How to Execute Batch Files (.bat or .cmd) on Remote Computers

Running batch files on target computers is actually a very easy process using BatchPatch. You can execute the same .bat or .cmd file on numerous remote computers simultaneously with just a few clicks. Perhaps the only confusing aspect of this process is that we won’t use the ‘Remote process / command’ action in BatchPatch to perform this task. It may seem like the intuitive choice to use ‘Remote process / command’, but instead it’s actually much simpler to use the BatchPatch ‘Deployment’ feature to accomplish our goal here. We tend to think of deployments as being specific to installing or deploying a package on target computers, but it’s actually the simplest way to run batch files remotely too. This is because a BatchPatch deployment works by having BatchPatch first copy the desired file or files to the target computer(s), and then once the file or files have been copied, BatchPatch executes the deployment, which in the case of a .bat of .cmd means that BatchPatch will run the batch file using cmd.exe on each of the desired target computers.

  1. In your BatchPatch grid highlight the rows for the desired target computers (this can be any number of rows/hosts), then click ‘Actions > Deploy > Create / modify deployment’
  2. In the ‘Deploy’ window that appears click the triple-dot (…) button to select the batch file to deploy. The file extension of your batch file should be .cmd or .bat
  3. We are going to be deploying a single batch file, so we select the ‘Normal (singular) deployment’ radio button option and then click OK to browse to the location of our batch file. Note, the ‘Multiple update file deployment’ option is only allowed for .msu, .msi, and .msp package deployments.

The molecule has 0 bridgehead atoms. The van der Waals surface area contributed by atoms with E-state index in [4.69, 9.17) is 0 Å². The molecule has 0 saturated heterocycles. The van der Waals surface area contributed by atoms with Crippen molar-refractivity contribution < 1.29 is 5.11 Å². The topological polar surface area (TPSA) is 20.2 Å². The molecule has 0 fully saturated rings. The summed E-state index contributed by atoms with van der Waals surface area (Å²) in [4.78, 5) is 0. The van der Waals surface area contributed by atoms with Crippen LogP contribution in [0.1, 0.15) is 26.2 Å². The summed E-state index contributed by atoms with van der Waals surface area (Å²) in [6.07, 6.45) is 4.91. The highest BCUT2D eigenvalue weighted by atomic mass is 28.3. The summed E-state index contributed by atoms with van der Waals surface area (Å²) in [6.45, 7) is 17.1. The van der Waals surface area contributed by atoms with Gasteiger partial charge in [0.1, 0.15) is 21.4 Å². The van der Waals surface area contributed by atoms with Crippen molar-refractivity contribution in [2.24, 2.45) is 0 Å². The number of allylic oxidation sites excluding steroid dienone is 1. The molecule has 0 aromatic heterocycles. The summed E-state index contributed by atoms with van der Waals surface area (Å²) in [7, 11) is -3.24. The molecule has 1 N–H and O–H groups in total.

4. In the ‘Deploy’ screen you’ll see that the filepath of the .cmd or .bat file is now displayed in the corresponding field. For the sake of this example the only text inside my .cmd file is an ‘IPCONFIG’ command, so I’m going to tick the box to ‘Retrieve console output.’ However, note that the ‘Retrieve console output’ checkbox is not compatible with all deployments, and in some cases ticking this box will cause the deployment to fail outright.
  5. At this point the deployment configuration is complete. It’s really *that* simple. I’m going to click ‘Execute now’ to execute the deployment for the selected row(s) in the grid, but you may optionally save the deployment for future execution by using the double-right-arrow button, or you may apply the deployment to the selected rows without actually executing it by clicking on the ‘Apply deployment…’ button.
  6. Since my batch file contained just a single simple command it executed almost instantly. We see the ‘Deployment: Exit Code: 0’ in blue, and the output of the IPCONFIG command can be viewed in the ‘Deployment Output Log’ column. That’s all there is to it.
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